Satiating the appetite for dance music

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Guo, the first contestant of the show, performed his track Panda Man, a new version of a previous song composed in early 2017, which displayed his favorite dubstep, an electronic dance music subgenre. The song won accolades from the audience and one of the judges, Zhang.

"Electronic music was already around when I was studying in the US. It crosses over the line and permeates popular culture. The atmosphere is vital for the development of local musicians," says Guo, who was born in Changsha, Hunan province.

Guo notes that Chinese audiences listen to music from around the world, and this provides a challenge for local musicians to create music that can grab their attention. While Guo has received numerous performance invitations because of his talent, he has turned many of them down as he wants to slow down and focus on making sounds that are original and feature his personal style.

"These days, with a laptop and software, it's easy to have access to all of the sounds to make a song and distribute it instantly online. I enjoy the freedom of making music on my own," says Tao Leran, another electronic music maker.

The 25-year-old Shanghai native, who joined the show with the goal of "meeting like-minded musicians and getting inspired", mentioned the concept of "bedroom producer" at the show, which refers to indie musicians like Guo and Tao making music in their bedrooms.

"My home is also my workspace. I can make a song very quickly and try to make a different version afterward," says Tao, who studied pop music production at Beijing Contemporary Music Academy from 2012 to 2016. "What excites me about making electronic music is that I can be a designer, making sound the way I want it to be."

Besides Guo and Tao, audiences also get to enjoy different music genres, such as future bass, house and electro swing, during the show. The contestants maintain their Chinese identity by adding traditional Chinese musical instruments and local folk songs into the mix.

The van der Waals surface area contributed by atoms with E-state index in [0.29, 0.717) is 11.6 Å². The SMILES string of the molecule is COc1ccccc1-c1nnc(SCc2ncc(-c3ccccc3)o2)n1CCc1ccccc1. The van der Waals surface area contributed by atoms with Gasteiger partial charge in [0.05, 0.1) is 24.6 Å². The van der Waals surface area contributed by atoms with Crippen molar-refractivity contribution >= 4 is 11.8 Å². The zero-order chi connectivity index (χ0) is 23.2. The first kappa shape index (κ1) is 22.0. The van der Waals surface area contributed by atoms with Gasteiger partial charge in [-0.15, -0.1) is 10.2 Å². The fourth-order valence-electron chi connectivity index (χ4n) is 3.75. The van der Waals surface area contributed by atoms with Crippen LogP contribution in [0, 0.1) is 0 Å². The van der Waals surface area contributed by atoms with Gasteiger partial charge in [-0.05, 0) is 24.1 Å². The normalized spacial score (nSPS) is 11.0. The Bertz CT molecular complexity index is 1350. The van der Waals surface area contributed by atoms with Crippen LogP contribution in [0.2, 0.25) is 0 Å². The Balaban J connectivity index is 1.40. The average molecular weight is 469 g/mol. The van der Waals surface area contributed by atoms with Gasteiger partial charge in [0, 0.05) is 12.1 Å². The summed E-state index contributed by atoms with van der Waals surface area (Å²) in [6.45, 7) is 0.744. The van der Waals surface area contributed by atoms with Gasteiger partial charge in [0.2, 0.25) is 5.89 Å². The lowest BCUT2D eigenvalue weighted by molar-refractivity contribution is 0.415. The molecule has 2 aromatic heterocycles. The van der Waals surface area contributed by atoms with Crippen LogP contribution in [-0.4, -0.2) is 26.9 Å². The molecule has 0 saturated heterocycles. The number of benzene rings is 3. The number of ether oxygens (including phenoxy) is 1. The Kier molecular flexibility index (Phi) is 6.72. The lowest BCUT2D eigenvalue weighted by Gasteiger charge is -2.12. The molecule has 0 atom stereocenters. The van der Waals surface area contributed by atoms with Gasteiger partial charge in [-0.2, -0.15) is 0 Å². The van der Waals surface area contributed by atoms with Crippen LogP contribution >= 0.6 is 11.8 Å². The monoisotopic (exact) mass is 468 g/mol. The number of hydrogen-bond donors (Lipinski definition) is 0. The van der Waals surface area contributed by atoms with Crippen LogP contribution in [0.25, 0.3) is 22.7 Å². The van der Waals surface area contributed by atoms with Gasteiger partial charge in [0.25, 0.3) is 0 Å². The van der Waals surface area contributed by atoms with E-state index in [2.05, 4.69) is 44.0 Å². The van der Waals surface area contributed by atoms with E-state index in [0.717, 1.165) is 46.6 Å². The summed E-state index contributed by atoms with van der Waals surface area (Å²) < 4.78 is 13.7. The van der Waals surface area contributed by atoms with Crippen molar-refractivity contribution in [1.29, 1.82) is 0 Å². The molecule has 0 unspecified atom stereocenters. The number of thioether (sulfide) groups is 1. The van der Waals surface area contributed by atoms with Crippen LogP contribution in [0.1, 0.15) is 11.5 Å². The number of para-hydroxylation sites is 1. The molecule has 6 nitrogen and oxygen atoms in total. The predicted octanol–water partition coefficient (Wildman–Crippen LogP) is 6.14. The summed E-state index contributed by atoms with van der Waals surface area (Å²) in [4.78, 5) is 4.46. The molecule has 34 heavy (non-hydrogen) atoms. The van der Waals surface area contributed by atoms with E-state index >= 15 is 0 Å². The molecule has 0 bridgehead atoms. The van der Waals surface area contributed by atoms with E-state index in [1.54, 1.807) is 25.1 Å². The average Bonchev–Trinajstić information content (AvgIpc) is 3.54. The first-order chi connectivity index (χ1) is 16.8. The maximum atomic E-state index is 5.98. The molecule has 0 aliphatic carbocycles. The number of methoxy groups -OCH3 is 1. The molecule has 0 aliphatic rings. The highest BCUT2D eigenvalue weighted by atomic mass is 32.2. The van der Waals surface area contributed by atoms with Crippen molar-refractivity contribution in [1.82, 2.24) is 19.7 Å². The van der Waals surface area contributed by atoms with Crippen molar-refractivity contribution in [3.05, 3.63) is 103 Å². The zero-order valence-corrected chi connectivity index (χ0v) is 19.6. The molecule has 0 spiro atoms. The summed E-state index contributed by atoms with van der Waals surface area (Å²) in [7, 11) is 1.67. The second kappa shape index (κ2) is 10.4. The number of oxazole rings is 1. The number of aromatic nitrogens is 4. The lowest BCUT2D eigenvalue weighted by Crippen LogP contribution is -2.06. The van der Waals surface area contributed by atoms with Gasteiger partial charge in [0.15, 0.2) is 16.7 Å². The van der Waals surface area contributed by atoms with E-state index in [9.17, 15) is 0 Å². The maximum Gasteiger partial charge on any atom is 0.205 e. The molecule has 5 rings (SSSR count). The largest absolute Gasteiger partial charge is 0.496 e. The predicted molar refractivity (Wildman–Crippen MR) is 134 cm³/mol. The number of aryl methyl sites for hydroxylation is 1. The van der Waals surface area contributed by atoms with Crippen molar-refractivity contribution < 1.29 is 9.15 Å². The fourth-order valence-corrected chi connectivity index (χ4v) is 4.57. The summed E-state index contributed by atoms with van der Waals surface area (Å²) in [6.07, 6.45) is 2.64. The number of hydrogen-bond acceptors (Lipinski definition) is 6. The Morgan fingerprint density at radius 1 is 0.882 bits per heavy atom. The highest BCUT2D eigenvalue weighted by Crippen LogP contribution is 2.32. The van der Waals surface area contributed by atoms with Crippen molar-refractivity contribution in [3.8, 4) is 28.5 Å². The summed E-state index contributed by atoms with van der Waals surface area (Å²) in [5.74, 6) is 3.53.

Rave Now has also teamed up with Tomorrowland, one of the world's largest electronic dance music festivals that is held in Boom, Belgium. Winners of the show stand a chance to perform at the music festival.

The 1920s and 1930s saw the emergence of electronic devices for performing music and compositions for electronic music in Europe. As computer technology became more accessible and music software more advanced, the genre started gaining popularity around the world. A new generation of DJs and producers rose to fame and often played their tracks to audiences all over the world around 2010 when electronic dance music (EDM) started to hit its peak.

In China, the first academic research center for electronic music, the Center for Electroacoustic Music of China, was launched by the Central Conservatory of Music in Beijing by Chinese musician and professor Zhang Xiaofu in 1993.

The high-energy rhythms has been popular among young music lovers in the country, thanks to some local pop stars, including singer-songwriters Li Yuchun and Zhang Yixing, who blend it into their music. Today, EDM's popularity continues to rise in China, evidenced by the spate of local and Western electronic music festivals held in the country every year.

For example, the Budweiser Storm Music Festival, one of China's biggest electronic dance music festivals launched by Shanghai-based promoter A2LiVE, was held in 11 Chinese cities in 2017, including Beijing, Shanghai, Chengdu, Guangzhou and Shenzhen.

Miami-based Ultra, one of the world's most recognizable EDM festival brands, landed in China for the first time in September 2017 with a two-day event in Shanghai.

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